Being the story that stands out May 13, 2015 When you scroll through your social media feeds, what captures your attention? For me, and many people, seeing a strong image grabs us and sucks us in. We are beginning Social Media and News, one of my summer classes, with the art of storytelling and engagement. So, not only is the overall story important, but having a powerful visual can effectively draw people in. This week I found myself rapidly scrolling through my Twitter feed on my phone trying to catch up on anything I missed while I was working and I came across a tweet from ESPN that had a video and a headline mentioning Instagram. As a social media scholar, posts that tend to mention other social platforms catch my attention because I want and need to be in-the-know. However, when I took the time to actually read the headline and look at the video still, I became curious as to what this seemingly happy and beautiful young woman was hiding. By clicking the link, you are taken to the ESPN website to view the video story. The opening is very somber with music playing, photographs of the young woman named Madison moving across the screen and a male voice stating, “She was losing the balance there.” Less than thirty seconds into the video, you find out that Madison has passed away. We are hooked. We have a face to this story, and something terrible has happened to her. Following the storytelling arch, naturally after the powerful introduction and finding out what the problem is comes the background...

Social Media Moderation

Social Media Moderation February 11, 2015 This week in class we are discussing moderation. Where does that imaginary line fall between what we should allow to stay and what we should delete? We may have some guidelines set forth by the different brands that we work for, but in the end it comes down to using good judgement and our own personal discretion. When in doubt, refer to the higher ups. The below comments are simulated and my duty is to respond to them appropriately. 1. To a hotel: “I am disgusted about the state of your restaurant on 1467 Justin Kings Way. Empty tables weren’t cleared and full of remains of meals. It makes me wonder what the state of your kitchen is?!!! Gross.” My Reply: We are so sorry to hear about your experience, USERNAME. We at The Hotel make every effort possible to make sure you have an exceptional experience while you are on our property, and that includes your dining experience at our restaurant. We have high expectations for our kitchen and waitstaff and recognize that it is unacceptable to anticipate anything less. We will look in to this regrettable situation and hope that you accept our apology. Thank you for letting us know about this matter and we hope that you will join us again at our 1467 Justin Kings Way property. If you would like to discuss this matter further, please contact me at (telephone) number. Megan Washington My reason: I believe that by acknowledging this person who has had an unfavorable experience at the hotel by their name, we are applying a...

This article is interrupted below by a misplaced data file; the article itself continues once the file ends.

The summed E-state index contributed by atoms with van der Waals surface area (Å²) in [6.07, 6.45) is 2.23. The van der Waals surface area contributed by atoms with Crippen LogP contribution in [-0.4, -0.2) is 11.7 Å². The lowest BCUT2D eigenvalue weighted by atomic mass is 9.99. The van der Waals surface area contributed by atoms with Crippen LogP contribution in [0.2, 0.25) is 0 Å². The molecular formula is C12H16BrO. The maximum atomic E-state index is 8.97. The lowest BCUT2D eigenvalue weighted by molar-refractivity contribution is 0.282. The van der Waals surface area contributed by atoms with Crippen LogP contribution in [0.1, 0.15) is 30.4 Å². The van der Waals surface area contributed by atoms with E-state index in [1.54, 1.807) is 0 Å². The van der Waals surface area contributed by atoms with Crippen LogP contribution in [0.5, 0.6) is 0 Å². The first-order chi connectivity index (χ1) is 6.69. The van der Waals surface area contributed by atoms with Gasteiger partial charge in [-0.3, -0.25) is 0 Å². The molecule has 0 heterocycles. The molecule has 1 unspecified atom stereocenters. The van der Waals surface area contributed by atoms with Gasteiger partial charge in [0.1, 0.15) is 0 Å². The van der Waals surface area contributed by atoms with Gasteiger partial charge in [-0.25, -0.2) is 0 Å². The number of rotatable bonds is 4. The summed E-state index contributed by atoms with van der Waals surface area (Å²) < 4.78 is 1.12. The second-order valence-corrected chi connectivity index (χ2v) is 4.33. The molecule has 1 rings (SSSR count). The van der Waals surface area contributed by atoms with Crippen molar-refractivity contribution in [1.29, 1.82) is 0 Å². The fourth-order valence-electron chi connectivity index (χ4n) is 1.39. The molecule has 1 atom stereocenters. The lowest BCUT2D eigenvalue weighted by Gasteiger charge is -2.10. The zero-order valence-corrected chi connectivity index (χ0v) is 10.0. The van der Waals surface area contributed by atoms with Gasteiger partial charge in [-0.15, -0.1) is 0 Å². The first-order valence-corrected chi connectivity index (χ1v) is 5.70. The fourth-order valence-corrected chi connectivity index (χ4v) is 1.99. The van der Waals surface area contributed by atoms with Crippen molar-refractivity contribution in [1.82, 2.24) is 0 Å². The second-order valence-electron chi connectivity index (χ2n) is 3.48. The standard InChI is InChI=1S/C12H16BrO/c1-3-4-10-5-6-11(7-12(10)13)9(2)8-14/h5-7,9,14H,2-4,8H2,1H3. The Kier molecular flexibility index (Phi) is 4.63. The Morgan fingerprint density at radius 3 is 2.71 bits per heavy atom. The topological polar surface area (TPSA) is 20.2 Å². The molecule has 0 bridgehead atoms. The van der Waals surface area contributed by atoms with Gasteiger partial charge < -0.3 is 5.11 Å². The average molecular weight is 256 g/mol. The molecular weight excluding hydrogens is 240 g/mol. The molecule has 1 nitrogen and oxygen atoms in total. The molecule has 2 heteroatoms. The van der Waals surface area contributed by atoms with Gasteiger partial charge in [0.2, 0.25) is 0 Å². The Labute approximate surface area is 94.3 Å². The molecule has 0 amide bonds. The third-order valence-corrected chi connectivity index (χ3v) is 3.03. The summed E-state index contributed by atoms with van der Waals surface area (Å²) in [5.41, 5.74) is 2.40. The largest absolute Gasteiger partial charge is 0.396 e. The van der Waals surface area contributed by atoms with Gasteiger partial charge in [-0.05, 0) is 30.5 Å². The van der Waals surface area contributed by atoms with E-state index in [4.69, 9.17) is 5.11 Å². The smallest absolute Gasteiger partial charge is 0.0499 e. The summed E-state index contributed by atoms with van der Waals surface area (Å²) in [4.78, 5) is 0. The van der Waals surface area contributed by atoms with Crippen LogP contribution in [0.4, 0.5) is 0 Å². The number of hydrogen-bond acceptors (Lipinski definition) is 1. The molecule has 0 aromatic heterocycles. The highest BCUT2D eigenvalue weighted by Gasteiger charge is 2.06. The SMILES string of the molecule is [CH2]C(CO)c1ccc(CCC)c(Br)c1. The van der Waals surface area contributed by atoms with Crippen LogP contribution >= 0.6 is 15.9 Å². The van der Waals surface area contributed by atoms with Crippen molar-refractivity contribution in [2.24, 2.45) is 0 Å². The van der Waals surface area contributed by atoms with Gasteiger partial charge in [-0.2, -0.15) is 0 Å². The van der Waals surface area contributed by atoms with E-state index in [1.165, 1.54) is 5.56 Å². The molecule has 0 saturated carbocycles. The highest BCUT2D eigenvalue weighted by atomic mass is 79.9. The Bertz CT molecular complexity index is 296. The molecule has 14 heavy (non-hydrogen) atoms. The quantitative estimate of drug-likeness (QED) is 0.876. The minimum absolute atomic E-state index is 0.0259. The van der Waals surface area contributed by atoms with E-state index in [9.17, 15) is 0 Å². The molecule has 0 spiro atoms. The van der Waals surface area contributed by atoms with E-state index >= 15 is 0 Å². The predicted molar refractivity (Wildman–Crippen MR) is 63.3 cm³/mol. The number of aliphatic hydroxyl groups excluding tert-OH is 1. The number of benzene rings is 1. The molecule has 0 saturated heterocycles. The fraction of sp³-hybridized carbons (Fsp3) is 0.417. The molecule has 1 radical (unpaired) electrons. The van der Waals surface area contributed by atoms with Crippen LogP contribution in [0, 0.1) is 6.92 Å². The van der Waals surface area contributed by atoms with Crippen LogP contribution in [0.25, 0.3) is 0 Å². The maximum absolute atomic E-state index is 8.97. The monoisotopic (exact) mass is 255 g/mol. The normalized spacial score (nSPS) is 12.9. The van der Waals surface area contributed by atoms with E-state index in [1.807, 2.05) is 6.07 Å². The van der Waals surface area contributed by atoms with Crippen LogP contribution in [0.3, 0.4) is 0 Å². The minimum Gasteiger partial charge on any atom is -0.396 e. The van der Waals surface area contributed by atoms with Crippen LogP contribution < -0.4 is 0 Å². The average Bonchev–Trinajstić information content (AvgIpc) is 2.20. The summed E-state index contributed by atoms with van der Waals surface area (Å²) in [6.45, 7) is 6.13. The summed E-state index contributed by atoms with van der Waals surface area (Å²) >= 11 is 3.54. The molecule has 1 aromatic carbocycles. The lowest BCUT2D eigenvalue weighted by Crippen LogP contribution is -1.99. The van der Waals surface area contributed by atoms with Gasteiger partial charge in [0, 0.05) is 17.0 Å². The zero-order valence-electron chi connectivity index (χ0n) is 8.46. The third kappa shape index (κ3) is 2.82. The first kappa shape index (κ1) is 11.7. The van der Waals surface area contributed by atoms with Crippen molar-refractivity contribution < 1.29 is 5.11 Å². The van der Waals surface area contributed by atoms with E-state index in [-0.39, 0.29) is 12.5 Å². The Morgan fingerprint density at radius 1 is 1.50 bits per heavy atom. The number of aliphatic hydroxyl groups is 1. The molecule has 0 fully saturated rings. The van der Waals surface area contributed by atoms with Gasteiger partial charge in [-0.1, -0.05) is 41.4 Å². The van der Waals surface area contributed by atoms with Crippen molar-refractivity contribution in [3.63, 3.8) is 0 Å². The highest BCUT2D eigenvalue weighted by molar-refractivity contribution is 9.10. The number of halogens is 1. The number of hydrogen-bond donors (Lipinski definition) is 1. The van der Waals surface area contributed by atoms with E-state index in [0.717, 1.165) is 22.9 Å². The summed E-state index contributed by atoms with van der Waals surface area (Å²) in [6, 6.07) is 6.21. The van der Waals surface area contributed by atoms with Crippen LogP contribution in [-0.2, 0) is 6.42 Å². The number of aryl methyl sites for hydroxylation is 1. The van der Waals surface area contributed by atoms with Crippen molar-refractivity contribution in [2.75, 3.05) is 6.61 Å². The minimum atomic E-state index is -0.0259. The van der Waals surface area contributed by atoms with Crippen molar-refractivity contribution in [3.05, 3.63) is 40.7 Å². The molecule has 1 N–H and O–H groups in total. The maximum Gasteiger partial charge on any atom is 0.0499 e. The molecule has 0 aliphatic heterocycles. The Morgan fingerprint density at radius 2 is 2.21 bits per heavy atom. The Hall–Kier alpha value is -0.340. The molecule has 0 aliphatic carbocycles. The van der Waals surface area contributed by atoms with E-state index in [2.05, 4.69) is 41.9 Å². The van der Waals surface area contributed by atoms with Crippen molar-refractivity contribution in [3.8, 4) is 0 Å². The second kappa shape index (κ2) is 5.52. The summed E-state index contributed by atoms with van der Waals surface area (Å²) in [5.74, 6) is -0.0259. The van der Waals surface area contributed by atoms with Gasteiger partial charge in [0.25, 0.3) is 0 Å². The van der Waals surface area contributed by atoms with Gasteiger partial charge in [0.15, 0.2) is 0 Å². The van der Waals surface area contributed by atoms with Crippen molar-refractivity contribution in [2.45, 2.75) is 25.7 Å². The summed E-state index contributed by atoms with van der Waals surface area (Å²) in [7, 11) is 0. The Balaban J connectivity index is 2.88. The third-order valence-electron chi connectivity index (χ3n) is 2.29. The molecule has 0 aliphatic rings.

Music Press: How to pitch an artist

Music Press: How to pitch an artist September 3, 2014 I thought I would outline a helpful strategy for artists who do their own PR, or for those who are interested in the field. I founded Stardust-Ent.com back when I was twelve, so I’ve been part of the music media for more than half my life. I also have experience on the other side of it with having worked for a major label. This is a field that uses a blending of experiences and education. There are people out there who may use their friend as a “publicist” but please reconsider that unless you are sure they know what they are doing. Actually, I received a press kit one time where the artist’s publicist was also their manager and tour manager. The biography mentioned how as tour manager, she jumped in the van and hit the road with the band. I don’t care what she is doing, I care about the artist. Make sure you work with someone who knows the difference. Your publicist needs to not only make sure you have an artist bio that allows you to stand out, but they are also responsible for pitching you to media sources. There are some things that really irk me that a so called “publicist” tends to do so in an effort to maximize your exposure or the exposure of your clients, here is the rundown. 1. Include a press photo. Doesn’t this seem obvious? You would think. More than half of the press releases that are currently sitting in my inbox do not include a photo and chances...